What follows is a series of comments and replies taken from my post on Volek’s new book, The Art and Science of Low Carbohydrate Living. We should all be appreciative of Florian Sperling’s efforts in reaching out to Volek.

  • Florian Sperling
    Jun 05, 2012 @ 15:41:12 [Edit]

    TNTman, thanks for writing this review. After reading Volek’s new book, I felt just as confused as you did about how to reconcile this with the TNT diet.

    I am not sure whether Volek just chose to omit carb re-feeds from the new book because its main focus does not seem to be muscle gain but rather sports performance, or whether he really changed his mind on this topic.

    I also wonder how to make a ketogenic diet sustainable when a single slip can throw you off keto-adaption for days at least… sounds supremely frustrating.

    Still, I have embarked on a strict keto experiment, and I have also ordered a ketone blood testing device as recommended in the new book. This way, I have an objective measure of tracking ketone levels, and how they are influenced by dietary choices, such as daily carb load, or an occasional cheat meal. Hopefully, this will lead me to a personalized answer to my above questions.

    I have also sent an email to Dr. Volek (I have used the address provided on the “art and science of low carb” site), asking him to clarify his stance on the differences between TNT and the new book. When (if?) I receive a reply, I will post it here.

    Thanks again and greetings from Germany,
    Florian

    • TNT Man
      Jun 05, 2012 @ 16:38:08 [Edit]

      Florian Sperling:
      Thanks for letting me know where you are from. WordPress identifies the countries that a search engine refers the person from without any further information. It is interesting to know that people are actually reading this Blog from places afar.

      TNT and a Ketogenic Diet are two different worlds. One is a low carb diet and the other is a Very Low Carb diet. They are aimed at two different groups of people. The TNT program actually interferes with Ketosis, and that is the reason ketosis is not stressed in the book. Not many individuals – and especially the 20-40 male who wants to lose weight, buff up and hang with his friends on the weekends – can sustain a real ketogenic eating plan.

      I do believe that even if eating carbs in the post workout shake suppresses ketosis, it does not force you to start from the beginning since your glycogen stores are near empty. At least that has been my experience. Those who have a serious metabolic problem such as diabetes, face a different set of problems and rules – not the generally healthy person.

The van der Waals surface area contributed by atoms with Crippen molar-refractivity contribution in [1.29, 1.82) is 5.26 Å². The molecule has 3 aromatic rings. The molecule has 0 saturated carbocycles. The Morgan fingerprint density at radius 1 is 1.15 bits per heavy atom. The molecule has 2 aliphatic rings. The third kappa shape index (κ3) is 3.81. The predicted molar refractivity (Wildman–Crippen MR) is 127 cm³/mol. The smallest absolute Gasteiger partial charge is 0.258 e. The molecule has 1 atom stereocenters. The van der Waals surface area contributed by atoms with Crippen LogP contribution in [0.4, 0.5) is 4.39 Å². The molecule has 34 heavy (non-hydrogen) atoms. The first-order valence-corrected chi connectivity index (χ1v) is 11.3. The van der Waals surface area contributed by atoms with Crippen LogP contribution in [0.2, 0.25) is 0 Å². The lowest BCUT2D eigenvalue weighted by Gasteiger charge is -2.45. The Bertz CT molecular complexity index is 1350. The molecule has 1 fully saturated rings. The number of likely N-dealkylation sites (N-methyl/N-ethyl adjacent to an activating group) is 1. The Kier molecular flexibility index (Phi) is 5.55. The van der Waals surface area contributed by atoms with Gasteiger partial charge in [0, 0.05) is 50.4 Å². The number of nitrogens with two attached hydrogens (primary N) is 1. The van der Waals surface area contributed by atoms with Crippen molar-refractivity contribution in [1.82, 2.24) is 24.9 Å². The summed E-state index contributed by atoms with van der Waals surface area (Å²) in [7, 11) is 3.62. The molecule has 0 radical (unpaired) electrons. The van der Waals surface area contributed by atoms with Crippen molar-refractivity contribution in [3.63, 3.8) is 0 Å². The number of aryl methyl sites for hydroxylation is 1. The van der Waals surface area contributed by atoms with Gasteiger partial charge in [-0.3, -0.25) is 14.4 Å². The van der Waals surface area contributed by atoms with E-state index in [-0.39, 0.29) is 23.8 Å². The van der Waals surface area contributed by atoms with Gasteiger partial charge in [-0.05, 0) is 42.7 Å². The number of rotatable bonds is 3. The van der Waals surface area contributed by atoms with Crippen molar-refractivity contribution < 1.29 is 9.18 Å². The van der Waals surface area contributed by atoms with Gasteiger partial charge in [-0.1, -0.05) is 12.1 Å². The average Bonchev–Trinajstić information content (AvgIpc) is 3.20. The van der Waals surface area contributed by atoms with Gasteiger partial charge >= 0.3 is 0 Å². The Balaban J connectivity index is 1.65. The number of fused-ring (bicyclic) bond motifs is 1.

Given differences between the programs and the populations that they are aimed at – the Ketogenic athlete is an anomaly. Only serious endurance athletes are going to go to that length for their sport or competition. Not me.

      I am just happy with maintaining a VLC eating plan with some time for Carb enjoyment. It meets my health needs. I have limited myself to Plan A for the most part – so I am tending to follow a more strict VLC approach – just not as strict as the book would have us do.

      Let us know if Volek responds.

      TNT Man

  • Florian Sperling
    Jun 10, 2012 @ 14:00:27 [Edit]

    Hi TNT man, I’m quite impressed! Dr. Volek actually took the time and gave a detailed reply to my query! Here it comes:

    People vary widely in their ability to metabolize carbohydrate in a healthy way, and even within a person that ability can change with age and other lifestyle factors. So it is difficult to make generalizations. Some athletes can tolerate and benefit from the intermittent use of carbohydrates as was presented in TNT, whereas I have come to appreciate that others may not be able to without disrupting their metabolism. At the end of the day, it comes down to personalization and finding out what works for you.

    So it all comes back to the old quip: Know thyself! For some weeks I’ll stay on a strictly ketogenic diet, and then I’ll experiment with re-feeds, starting from a single meal including low-GI carb sources, such as legumes.

ETA:  During the 4+ years of living the TNT life, I have learned by experience that I am probably one of those individuals who have a greater degree of carb sensitivity than others.  It could be because of a life time of  abusing my body, my age or genetics.  “Why” – does not matter; that “It Is” – Does.

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